After Fall Out Boy went on hiatus, bassist and music icon Pete Wentz formed Black Cards as his new main project. Originally, the group was intended to be a four-piece band, but after the departure of vocalist Bebe Rexha and guitarist Nate Patterson, Wentz and Spencer Peterson decided to continue on as an EDM production/DJ duo.

Anyway, I was blown away by their debut EP Use Your Disillusion – I had to learn more about these guys; they’re by far one of the most exciting acts to hit the scene in a real long time. So, with that said, we got a chance to chat with Spencer Peterson who was able to provide us with a much clearer picture of how Black Cards formed, the work that went into producing their hit EP, and what the future holds for the rockstars turned superstar producer/DJ duo!

Mike:

Hey Spencer, thank you so much for being with us! I’m sure things are really crazy right now with the release of your new EP.

SP:

Thanks for having us! It’s nice to take a break from retweeting things about our record for a second, haha!

Mike:

So let’s jump right in! Being from NJ, I was real into the band scene back in high school, and I know you were/are the drummer of Hidden in Plain View, but how did you get into music originally, and moreover how did you get involved in production/DJing?

SP:

I started playing drums during 4th grade in the school band and continued that all the way to the Atlanta Institute of Music after high school. Eventually, I left AIM to start touring and recording full-time — that’s what I’ve done ever since.

In 2008 I heard Justice’s ”Cross” and Wolfgang Gartner’s “Firepower“… that changed everything for me. It totally flipped my perspective of dance music. I played the shit out of “Cross,” and got way into the Ed Banger catalog — just finding all this new music I didn’t know about was really exciting. Our friends GRVRBBRS turned me on to a ton of shit too and I ran with it, especially DatA, MSTRKRFT, and the Bloody Beetroots. Then, about 2 months into early-Black Cards rehearsals, Pete texted me real late one night and goes “yo can you make beats?” I had no idea how, but I said yes anyways. I had Logic, but only used it for backing track stuff. The next day I got up and started teaching myself. Lots of youtube tutorials early on, haha!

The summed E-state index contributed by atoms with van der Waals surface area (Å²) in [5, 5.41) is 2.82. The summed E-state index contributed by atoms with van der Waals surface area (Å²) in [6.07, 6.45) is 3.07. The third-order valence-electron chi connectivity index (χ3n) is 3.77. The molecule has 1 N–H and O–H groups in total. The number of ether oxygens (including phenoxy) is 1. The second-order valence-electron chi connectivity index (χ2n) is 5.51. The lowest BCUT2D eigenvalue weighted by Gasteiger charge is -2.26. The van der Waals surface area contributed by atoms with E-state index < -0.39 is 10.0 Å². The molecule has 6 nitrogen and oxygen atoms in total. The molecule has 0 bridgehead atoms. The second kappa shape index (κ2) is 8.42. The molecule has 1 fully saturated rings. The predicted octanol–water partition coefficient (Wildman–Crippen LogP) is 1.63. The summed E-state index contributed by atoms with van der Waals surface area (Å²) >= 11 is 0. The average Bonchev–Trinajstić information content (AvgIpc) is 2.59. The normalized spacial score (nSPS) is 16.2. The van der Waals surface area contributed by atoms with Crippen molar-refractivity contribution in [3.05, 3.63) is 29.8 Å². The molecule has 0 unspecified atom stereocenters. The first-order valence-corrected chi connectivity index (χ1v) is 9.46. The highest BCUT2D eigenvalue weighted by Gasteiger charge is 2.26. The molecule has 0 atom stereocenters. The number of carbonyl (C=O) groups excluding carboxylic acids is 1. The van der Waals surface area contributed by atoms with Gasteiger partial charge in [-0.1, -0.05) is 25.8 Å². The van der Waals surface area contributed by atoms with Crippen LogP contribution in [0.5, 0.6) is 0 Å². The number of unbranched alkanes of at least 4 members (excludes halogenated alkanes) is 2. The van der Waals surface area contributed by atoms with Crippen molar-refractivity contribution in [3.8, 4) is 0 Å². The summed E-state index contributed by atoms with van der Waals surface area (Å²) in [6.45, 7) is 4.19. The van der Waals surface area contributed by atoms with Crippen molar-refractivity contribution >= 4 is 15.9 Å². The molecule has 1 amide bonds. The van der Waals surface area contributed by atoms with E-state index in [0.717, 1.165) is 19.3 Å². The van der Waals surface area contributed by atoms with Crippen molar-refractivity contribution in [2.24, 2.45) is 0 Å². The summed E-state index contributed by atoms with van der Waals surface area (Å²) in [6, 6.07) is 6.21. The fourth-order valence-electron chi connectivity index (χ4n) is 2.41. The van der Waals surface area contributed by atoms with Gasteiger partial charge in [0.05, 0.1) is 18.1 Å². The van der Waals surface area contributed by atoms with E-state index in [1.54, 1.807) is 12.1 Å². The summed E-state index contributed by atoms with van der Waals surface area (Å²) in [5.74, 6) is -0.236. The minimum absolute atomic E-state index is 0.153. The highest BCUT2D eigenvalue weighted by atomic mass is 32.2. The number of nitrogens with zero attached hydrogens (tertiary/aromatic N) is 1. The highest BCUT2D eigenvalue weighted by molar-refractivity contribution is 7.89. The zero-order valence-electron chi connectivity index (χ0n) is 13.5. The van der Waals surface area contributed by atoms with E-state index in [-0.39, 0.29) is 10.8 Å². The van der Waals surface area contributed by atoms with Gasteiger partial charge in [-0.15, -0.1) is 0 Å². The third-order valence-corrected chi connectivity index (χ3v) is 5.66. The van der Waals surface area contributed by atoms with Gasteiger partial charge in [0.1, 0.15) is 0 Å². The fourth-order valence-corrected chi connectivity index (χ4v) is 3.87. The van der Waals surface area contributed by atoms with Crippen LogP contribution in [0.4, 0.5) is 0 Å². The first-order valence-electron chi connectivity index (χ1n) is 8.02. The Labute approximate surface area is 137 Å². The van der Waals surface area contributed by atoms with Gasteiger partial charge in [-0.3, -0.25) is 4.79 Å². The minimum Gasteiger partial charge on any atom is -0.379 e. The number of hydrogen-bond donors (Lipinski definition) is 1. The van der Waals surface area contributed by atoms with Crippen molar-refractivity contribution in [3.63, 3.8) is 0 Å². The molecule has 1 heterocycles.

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106
Aug 09

l-e-a-t-h-e-r-m-o-u-t-h:

fuckyeahpetewentz:

icecreamhdaches:

(Original question is part of 2 tweets. Should be, “Since you’re the target… “)

This is something I’ve attempted to address multiple times (on my own tumblr) and the defense tends to be either it’s a harmless joke or that it’s out of love. Maybe some combination of both. Whatever. Doesn’t matter what the defense is for calling him a faggot or a fag, it’s never good enough because there is no okay reason for doing it. There is no way to justify it. Nothing you can say makes it okay. It’s not a funny joke. It’s not a term of endearment or a pet name. It’s a word that has a lot of negative connotations and hatred attached to it. It doesn’t cause warm, fluffy feelings for those on the receiving end. It hurts. 

Pete has been an ally for as long as I can remember. As someone who isn’t straight, I’ve always felt really lucky to have him as one, to have him speaking out against homophobia. It weird to see the same people who jump all over the “Gay is not a synonym for shitty…” quote throw faggot around at Pete like it’s nothing. Calling someone a faggot makes you no better than someone who calls something they don’t like gay. 

The dude has been ridiculously good to fans for years. Way too good us. Way better than any of us deserve especially considering how a good chunk of the fanbase treats him. There it is black and white, Pete does not like when fans call him a fag/faggot. Have enough to respect for him to stop doing it. (And I shouldn’t have to say it, but I probably do: don’t attack him for anything he said above. You don’t have any right to tell him how to feel and he has not said or done anything to deserve being attacked. Above or recently or ever really.)